A genealogical approach to building a denial of service attack taxonomy

Rice, Gregory
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Availability requires that computer systems remain functioning as expected without degradation in processing, access, or availability of resources to legitimate users. Although many organizations may have implemented good security practices in building their networks, these networks still remain open to common assault tools that threaten the availability of network services to legitimate users. Over time, many of these availability assaults, also known as denial of service (DoS) attacks, have grown more complex, effective, and even easier to launch. Unfortunately, the number of published attacks continues to grow while few security researchers firmly understand their details. If properly compiled into an effective database, the collection of these different attack scripts could possibly provide valuable information to computer security engineers such as characterizing threats in terms of source, attack method, and effects on computer resources. Using the attack database, it is also possible to begin to build taxonomy of common denial of service attacks and develop a general methodology for describing and characterizing such threats. Although various research studies have been previously conducted in hopes of building a general software vulnerability database for use by security analysts, no studies have specifically focused on studying attack histories. By examining DoS attack history, genealogy, and taxonomy together, researchers gain the ability to not only identify existing attacks and possible countermeasures but possibly even predict future attacks in some cases as well. Although attacks have grown increasingly complex over time, many of the same basic ideas and methods for performing the denial of service remain unchanged or only slightly modified. While previous research models had focused on attacks as singular data points, modeling assaults as growing genealogical trees formed from several different software attacks yields valuable information on recurring themes in DoS attacks. Furthermore, attack tree hierarchies allow researchers the ability to study how software vulnerability exploits have changed over time. Building a vulnerability database of denial of service attacks comprised of both singular entries and corresponding attack trees allows for the development of classifications in the taxonomies of vulnerabilities and reveals characteristics of attacks that have remained prevalent in software over time.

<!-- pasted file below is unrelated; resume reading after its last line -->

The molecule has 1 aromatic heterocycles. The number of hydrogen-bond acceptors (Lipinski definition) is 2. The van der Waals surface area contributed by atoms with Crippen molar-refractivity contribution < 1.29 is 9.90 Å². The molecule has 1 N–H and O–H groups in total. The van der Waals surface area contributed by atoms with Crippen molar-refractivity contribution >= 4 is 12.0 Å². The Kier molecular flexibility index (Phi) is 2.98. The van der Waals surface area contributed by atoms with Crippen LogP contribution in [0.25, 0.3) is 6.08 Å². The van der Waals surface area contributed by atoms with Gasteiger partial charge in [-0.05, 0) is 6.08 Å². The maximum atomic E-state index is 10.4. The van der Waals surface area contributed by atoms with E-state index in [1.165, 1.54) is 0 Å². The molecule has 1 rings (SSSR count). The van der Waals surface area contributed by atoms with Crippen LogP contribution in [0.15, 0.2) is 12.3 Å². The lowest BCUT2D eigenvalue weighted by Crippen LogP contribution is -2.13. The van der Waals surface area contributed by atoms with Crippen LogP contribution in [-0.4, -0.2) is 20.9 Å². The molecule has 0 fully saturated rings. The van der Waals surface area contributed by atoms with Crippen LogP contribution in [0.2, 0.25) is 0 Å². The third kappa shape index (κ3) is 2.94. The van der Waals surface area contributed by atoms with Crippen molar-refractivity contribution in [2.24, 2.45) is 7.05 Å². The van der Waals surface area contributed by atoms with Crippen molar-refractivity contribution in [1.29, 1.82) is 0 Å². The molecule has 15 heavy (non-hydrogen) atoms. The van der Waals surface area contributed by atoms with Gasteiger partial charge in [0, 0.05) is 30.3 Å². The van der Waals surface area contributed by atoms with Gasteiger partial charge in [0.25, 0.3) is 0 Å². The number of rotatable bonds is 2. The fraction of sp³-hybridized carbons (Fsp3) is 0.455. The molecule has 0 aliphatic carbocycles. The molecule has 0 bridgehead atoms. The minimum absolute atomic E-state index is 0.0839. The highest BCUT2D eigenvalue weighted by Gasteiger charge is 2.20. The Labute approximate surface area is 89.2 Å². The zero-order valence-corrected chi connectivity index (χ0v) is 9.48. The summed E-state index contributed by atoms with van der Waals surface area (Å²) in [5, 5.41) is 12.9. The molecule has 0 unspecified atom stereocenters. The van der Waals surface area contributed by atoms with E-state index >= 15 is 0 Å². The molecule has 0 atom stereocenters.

Electrical and computer engineering, Computer engineering